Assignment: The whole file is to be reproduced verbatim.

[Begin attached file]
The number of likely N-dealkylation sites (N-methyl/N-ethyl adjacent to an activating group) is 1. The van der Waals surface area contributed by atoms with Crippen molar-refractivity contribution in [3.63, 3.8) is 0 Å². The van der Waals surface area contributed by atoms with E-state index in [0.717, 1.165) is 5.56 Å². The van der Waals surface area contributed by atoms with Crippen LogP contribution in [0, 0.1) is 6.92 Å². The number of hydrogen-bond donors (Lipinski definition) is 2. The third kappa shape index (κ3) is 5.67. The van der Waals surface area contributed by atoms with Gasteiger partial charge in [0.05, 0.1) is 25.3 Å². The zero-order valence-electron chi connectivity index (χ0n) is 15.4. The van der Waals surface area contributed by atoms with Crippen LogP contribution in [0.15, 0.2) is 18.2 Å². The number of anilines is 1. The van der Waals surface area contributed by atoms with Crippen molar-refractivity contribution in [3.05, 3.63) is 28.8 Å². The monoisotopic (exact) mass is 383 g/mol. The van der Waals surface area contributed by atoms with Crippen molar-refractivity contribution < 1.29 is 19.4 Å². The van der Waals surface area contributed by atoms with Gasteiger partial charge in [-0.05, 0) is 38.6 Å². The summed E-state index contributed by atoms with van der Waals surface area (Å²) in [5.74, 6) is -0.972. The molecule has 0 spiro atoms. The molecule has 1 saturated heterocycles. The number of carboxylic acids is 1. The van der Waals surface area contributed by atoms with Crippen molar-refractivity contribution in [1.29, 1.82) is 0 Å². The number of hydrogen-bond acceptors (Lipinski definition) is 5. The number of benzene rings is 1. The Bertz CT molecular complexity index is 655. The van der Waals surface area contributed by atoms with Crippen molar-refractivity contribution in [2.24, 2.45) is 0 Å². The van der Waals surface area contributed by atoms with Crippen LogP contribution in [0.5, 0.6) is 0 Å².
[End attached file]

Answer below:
The number of likely N-dealkylation sites (N-methyl/N-ethyl adjacent to an activating group) is 1. The van der Waals surface area contributed by atoms with Crippen molar-refractivity contribution in [3.63, 3.8) is 0 Å². The van der Waals surface area contributed by atoms with E-state index in [0.717, 1.165) is 5.56 Å². The van der Waals surface area contributed by atoms with Crippen LogP contribution in [0, 0.1) is 6.92 Å². The number of hydrogen-bond donors (Lipinski definition) is 2. The third kappa shape index (κ3) is 5.67. The van der Waals surface area contributed by atoms with Gasteiger partial charge in [0.05, 0.1) is 25.3 Å². The zero-order valence-electron chi connectivity index (χ0n) is 15.4. The van der Waals surface area contributed by atoms with Crippen LogP contribution in [0.15, 0.2) is 18.2 Å². The number of anilines is 1. The van der Waals surface area contributed by atoms with Crippen molar-refractivity contribution in [3.05, 3.63) is 28.8 Å². The monoisotopic (exact) mass is 383 g/mol. The van der Waals surface area contributed by atoms with Crippen molar-refractivity contribution < 1.29 is 19.4 Å². The van der Waals surface area contributed by atoms with Gasteiger partial charge in [-0.05, 0) is 38.6 Å². The summed E-state index contributed by atoms with van der Waals surface area (Å²) in [5.74, 6) is -0.972. The molecule has 0 spiro atoms. The molecule has 1 saturated heterocycles. The number of carboxylic acids is 1. The van der Waals surface area contributed by atoms with Crippen molar-refractivity contribution in [1.29, 1.82) is 0 Å². The number of hydrogen-bond acceptors (Lipinski definition) is 5. The number of benzene rings is 1. The Bertz CT molecular complexity index is 655. The van der Waals surface area contributed by atoms with Crippen molar-refractivity contribution in [2.24, 2.45) is 0 Å². The van der Waals surface area contributed by atoms with Crippen LogP contribution in [0.5, 0.6) is 0 Å².